Explaining demand side subsidies
How do demand side housing assistance programs impact housing markets?
27 November 2019
The importance of financial assistance for Australian households on low incomes who are renting in the private rental market is apparent when we consider that of the 1.31 million income units who received Commonwealth Rent Assistance (CRA) in 2018, 68 per cent would have been in housing affordability stress if they hadn’t received the subsidy.
CRA is a ‘demand side subsidy’, a form of housing assistance given to the consumer (i.e. a tenant or home buyer) of housing to ‘boost their effective purchasing power in housing markets’, and not to the providers of housing (such as a social housing provider or to a financier to lower the cost of providing housing).
The annual cost of CRA to the Australian Government in 2017–18 was $4.4 billion, making it one of the largest social housing costs after the states and territory governments recurrent expenditure of $5 billion on social housing ($4.1 billion) and specialist homelessness services ($0.9 billion) in 2017–18.
While demand side subsidies are very important to those who receive them, they may modify or distort the general housing markets in a community. Depending on local housing markets, there are, in general, three possible short-term outcomes when a housing subsidy is given to eligible tenants:
- If there is a shortage or restriction in the supply of rental properties: increased competition from tenants who now have extra money to pay for rents may encourage landlords to put up the rent. The existing tenant of a rental dwelling (whether they receive the subsidy or not) may have no other housing choice and be obliged to pay a higher rent for the same dwelling
- If there is an adequate supply of rental properties: with more money available for housing costs the tenant can move to a better property (e.g. closer to employment, better amenities etc.) and, using the subsidy, pay a higher rent (although they may pay the same amount of their personal income as previously)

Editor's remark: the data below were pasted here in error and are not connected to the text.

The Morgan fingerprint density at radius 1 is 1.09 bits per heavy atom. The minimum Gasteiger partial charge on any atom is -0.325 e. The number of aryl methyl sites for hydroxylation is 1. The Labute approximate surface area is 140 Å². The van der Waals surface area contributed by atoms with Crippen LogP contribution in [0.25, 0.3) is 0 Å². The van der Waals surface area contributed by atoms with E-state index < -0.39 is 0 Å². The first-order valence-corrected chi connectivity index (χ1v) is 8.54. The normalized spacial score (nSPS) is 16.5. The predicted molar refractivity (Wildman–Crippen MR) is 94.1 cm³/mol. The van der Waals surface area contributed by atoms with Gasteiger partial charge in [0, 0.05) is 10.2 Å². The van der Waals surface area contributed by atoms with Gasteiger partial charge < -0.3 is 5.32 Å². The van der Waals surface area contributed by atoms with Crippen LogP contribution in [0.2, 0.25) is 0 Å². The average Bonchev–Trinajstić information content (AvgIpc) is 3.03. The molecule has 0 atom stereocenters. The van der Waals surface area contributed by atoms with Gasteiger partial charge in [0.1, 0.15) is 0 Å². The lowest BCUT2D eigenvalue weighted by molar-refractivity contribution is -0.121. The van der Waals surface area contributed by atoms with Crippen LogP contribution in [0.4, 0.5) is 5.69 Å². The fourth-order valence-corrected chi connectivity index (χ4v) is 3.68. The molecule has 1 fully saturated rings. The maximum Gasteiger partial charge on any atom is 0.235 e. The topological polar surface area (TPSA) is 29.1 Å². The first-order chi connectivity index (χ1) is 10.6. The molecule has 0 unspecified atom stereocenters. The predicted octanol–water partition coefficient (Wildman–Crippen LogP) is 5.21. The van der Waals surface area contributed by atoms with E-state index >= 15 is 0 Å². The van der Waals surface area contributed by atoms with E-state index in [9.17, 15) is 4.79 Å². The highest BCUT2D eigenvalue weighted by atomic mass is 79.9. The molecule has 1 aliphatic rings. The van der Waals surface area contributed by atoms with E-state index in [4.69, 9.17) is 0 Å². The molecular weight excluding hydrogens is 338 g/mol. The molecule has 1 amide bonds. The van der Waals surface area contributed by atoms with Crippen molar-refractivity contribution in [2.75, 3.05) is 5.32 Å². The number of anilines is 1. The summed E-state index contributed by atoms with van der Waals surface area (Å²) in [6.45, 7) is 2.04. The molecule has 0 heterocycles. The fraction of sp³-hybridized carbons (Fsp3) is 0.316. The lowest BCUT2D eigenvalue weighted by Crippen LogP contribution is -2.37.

- If there is an adequate supply of rental properties: rents don’t change, so that using the subsidy enables the tenant to pay less of their personal income in rent (which may be for the same or an alternative dwelling).
An AHURI literature review looked at a number of international studies into the impact of housing assistance programs on housing markets. Overall, the review found strong evidence to support the contention that a proportion of demand-side housing subsidies is capitalised into higher rents in the private rental market. All studies noted that the ability to increase housing supply is the key factor that determines how much a landlord can increase a dwelling’s rent. The less elasticity there is in the market, the greater the proportion of landlord capture (the subsidy that goes to the landlord in the form of higher rental prices) will be.
Housing ‘elasticity’ is a measure of the responsiveness of the quantity of housing supplied to any change in the price of housing, and is expressed as the ratio of the percentage change in the quantity of housing supplied to the percentage change in the price of housing. For example, if a one per cent increase in house prices leads to a less than one per cent increase (i.e. a ratio less than 1) in the quantity of dwellings being made available the market (such as building new ones or repurposing old ones from other uses) would be said to be ‘inelastic’. If a one per cent increase in house prices leads to a greater than one per cent increase in the quantity of dwellings (i.e. a ratio greater than 1) the market would be said to be ‘elastic’.
In the AHURI review, the different studies cited estimated that, through rent increases, landlords capture between 30 and 78 per cent of any increases in housing assistance, although such estimates should be treated with caution as all the studies made a large number of assumptions about the factors influencing demand and the supply of housing.
The AHURI Literature review on the impact of demand-side housing subsidies on the housing market is available in the AHURI research library.